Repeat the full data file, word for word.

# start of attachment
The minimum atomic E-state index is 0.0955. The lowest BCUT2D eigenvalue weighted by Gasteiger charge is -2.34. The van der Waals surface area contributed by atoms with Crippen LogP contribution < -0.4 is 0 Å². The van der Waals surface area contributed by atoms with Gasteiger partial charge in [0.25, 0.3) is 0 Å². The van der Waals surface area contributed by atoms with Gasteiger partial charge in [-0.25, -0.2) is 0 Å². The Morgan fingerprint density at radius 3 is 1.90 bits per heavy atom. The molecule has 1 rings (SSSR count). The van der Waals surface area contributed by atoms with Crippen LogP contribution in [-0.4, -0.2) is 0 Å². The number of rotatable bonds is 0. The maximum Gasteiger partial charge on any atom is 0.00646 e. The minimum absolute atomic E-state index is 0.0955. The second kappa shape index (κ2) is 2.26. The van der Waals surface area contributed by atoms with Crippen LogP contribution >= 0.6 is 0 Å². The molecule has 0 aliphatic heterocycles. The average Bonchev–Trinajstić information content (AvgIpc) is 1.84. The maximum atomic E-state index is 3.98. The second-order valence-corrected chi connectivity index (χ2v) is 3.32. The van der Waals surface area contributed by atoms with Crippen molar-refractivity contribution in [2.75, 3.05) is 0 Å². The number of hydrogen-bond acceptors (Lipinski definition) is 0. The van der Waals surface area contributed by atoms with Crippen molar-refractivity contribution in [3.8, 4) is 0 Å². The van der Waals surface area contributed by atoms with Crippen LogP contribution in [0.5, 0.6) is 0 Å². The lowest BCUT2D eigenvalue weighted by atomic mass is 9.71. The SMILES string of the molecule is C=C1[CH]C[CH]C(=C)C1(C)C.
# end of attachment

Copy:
The minimum atomic E-state index is 0.0955. The lowest BCUT2D eigenvalue weighted by Gasteiger charge is -2.34. The van der Waals surface area contributed by atoms with Crippen LogP contribution < -0.4 is 0 Å². The van der Waals surface area contributed by atoms with Gasteiger partial charge in [0.25, 0.3) is 0 Å². The van der Waals surface area contributed by atoms with Gasteiger partial charge in [-0.25, -0.2) is 0 Å². The Morgan fingerprint density at radius 3 is 1.90 bits per heavy atom. The molecule has 1 rings (SSSR count). The van der Waals surface area contributed by atoms with Crippen LogP contribution in [-0.4, -0.2) is 0 Å². The number of rotatable bonds is 0. The maximum Gasteiger partial charge on any atom is 0.00646 e. The minimum absolute atomic E-state index is 0.0955. The second kappa shape index (κ2) is 2.26. The van der Waals surface area contributed by atoms with Crippen LogP contribution >= 0.6 is 0 Å². The molecule has 0 aliphatic heterocycles. The average Bonchev–Trinajstić information content (AvgIpc) is 1.84. The maximum atomic E-state index is 3.98. The second-order valence-corrected chi connectivity index (χ2v) is 3.32. The van der Waals surface area contributed by atoms with Crippen molar-refractivity contribution in [2.75, 3.05) is 0 Å². The number of hydrogen-bond acceptors (Lipinski definition) is 0. The van der Waals surface area contributed by atoms with Crippen molar-refractivity contribution in [3.8, 4) is 0 Å². The van der Waals surface area contributed by atoms with Crippen LogP contribution in [0.5, 0.6) is 0 Å². The lowest BCUT2D eigenvalue weighted by atomic mass is 9.71. The SMILES string of the molecule is C=C1[CH]C[CH]C(=C)C1(C)C.